Born in Ashton-under-Lyne, Leon attended MGS after being awarded a foundation scholarship. At MGS, he took a particular interest in science and mathematics, scouting and rugby.
After leaving MGS and completing an undergraduate apprenticeship at A. V. Roe (Avro) aircraft factories in Chadderton and Woodford, Leon went on to gain a BSc in mechanical engineering at Nottingham University. He also been awarded an MSc in Mechanical Systems Engineering at Leeds City University and a research associateship at the National College in London.
In 1965 he moved to America, where he worked for the Austin Company of Chicago, which was building the Boeing 747 factory in Seattle. He then joined Catalytic-Dow at Kennedy Space Center, where he spent two years as lead mechanical engineer of ground support services for the Apollo Saturn Project.
He returned to the UK in 1968 and joined Harry Taylor of Ashton Limited, a heating, ventilation and air conditioning contractor. Leon worked there for 18 years on complex projects including work for Bellevue and Manchester University. In 1986 he established Warmco Space Heating, specialising in industrial warm air heaters, and Warmco Properties, an industrial property investment company. During the 1980s he also established Helico, a commercial helicopter business, and Nomoco, a company that obtained the assets of the YAK third world on/off road utility vehicle from Manchester Garages; the company produced around 50 vehicles, an example of which can be seen in the Manchester Museum of Transport.
The heating business is now run by his son Richard, and Leon has expanded his property portfolio to 20 sites (including 22 former textile mills) sited along the M62-A1(M) corridor between North Manchester and Scotch Corner; he has over 400 tenants.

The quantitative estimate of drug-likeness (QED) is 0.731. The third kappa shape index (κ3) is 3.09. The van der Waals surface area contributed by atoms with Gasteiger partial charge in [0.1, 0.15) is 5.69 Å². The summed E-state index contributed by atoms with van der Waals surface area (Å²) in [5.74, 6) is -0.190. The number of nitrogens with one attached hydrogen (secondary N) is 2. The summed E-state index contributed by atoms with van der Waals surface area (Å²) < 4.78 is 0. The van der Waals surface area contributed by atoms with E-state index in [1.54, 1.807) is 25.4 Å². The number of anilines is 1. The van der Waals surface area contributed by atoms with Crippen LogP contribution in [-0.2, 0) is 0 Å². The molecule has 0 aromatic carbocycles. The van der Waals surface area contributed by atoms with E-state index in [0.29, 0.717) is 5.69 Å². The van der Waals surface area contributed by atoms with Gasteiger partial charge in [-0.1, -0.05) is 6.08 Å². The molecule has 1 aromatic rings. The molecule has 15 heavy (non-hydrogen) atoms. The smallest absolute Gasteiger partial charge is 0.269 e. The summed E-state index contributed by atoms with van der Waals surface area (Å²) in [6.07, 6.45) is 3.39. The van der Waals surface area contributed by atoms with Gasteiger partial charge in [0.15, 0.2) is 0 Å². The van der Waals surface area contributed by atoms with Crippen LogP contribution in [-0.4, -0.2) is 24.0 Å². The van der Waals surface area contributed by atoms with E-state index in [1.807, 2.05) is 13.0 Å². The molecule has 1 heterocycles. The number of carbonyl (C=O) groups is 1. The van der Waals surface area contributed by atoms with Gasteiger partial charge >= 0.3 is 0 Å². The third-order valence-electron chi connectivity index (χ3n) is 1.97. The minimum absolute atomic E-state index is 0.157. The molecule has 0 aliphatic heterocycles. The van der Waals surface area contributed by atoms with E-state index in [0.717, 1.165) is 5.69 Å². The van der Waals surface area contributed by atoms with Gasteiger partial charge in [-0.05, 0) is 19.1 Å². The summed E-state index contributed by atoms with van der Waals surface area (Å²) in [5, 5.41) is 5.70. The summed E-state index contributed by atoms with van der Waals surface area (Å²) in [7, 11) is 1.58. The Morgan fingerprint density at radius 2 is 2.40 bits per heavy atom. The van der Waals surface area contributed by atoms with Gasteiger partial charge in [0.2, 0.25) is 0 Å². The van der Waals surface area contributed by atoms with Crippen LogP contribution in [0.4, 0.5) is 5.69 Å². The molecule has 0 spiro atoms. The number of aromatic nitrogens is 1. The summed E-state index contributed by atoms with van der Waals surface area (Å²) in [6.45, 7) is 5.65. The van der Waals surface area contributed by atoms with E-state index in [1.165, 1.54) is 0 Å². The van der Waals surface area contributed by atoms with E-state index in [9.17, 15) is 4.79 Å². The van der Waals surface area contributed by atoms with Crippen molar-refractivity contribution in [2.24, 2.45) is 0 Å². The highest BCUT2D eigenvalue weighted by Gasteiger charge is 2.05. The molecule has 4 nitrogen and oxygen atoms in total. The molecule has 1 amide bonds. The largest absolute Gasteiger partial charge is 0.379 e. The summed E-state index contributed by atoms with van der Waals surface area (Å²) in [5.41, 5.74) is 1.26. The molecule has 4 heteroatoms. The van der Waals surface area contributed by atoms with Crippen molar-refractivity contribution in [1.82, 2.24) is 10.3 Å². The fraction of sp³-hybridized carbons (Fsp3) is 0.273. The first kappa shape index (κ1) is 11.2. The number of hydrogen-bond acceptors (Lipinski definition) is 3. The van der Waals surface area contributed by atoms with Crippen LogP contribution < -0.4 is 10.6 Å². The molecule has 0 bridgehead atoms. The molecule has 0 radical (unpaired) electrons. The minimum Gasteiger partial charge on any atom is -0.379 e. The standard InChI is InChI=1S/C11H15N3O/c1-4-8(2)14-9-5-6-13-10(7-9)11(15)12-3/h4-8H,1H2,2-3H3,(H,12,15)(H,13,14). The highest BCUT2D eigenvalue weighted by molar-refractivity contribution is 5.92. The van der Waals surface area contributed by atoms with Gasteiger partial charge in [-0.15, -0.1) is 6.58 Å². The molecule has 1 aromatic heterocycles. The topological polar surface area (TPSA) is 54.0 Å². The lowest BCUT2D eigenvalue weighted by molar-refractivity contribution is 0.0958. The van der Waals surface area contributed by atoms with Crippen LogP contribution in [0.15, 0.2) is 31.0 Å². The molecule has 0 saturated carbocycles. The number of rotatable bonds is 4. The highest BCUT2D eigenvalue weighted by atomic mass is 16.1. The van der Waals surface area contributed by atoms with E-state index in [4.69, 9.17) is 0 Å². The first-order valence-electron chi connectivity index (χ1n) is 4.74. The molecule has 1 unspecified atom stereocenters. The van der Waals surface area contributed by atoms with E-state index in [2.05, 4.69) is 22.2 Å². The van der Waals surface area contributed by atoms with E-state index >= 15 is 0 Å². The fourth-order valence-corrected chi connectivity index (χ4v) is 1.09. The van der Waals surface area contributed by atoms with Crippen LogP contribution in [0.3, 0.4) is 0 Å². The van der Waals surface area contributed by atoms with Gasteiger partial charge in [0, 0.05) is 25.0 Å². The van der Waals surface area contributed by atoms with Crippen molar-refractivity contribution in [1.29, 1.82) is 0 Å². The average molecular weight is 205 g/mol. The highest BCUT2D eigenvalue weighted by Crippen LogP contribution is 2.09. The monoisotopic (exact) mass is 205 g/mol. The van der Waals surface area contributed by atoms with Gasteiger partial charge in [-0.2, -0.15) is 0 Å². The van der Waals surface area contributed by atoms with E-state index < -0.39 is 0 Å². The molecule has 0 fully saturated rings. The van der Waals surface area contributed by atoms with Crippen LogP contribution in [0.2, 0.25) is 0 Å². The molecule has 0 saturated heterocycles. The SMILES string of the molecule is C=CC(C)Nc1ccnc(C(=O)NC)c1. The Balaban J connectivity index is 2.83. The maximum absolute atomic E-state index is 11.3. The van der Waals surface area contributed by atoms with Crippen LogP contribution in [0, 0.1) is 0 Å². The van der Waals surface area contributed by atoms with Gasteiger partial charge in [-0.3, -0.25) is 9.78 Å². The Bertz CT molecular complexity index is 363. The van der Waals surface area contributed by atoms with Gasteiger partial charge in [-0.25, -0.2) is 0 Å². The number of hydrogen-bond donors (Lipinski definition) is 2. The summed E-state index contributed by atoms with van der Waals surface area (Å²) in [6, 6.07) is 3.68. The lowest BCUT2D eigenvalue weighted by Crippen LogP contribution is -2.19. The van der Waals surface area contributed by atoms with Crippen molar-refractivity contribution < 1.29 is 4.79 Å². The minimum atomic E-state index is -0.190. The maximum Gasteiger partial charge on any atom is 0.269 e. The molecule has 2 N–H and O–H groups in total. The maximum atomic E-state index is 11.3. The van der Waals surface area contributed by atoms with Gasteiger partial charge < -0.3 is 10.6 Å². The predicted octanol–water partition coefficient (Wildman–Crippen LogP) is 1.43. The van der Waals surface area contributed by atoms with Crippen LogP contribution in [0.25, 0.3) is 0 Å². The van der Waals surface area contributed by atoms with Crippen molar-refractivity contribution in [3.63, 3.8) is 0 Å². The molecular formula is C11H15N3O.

Leon, who has six children, said: “I’ll never forget the look on my mother’s face when she opened the scholarship letter from MGS. From the moment I walked through the gates at MGS I knew I was part of something special. Had I not been fortunate enough to gain a scholarship I may never have had the opportunities that have arisen in my career.”
“Hugh Oldham, the founder of the School, used the profit from his corn mills to fund the school, as did cotton mill owner Edward Longworthy in the 19th century, so it seems only fitting that I should do the same. If I can give other boys in my position the same opportunity that I had, and encourage other successful business people to donate to the School, my donation will have served its purpose.”
Martin Boulton, the High Master at MGS, commented: “I am delighted that Leon has chosen to support our bursary fund so generously. Whilst the terminology used may have changed since his time in the School, and we talk now of bursaries rather than scholarships, our principles and ethos remain unchanged: we want to be able to admit all deserving boys, regardless of their financial background. Leon’s contribution helps us on our way to raising the £10 million target of the Next 500 Appeal. Every donation takes us further towards our goal of being needs-blind, enabling boys to be given the education which will help them transform their lives and realise their potential.”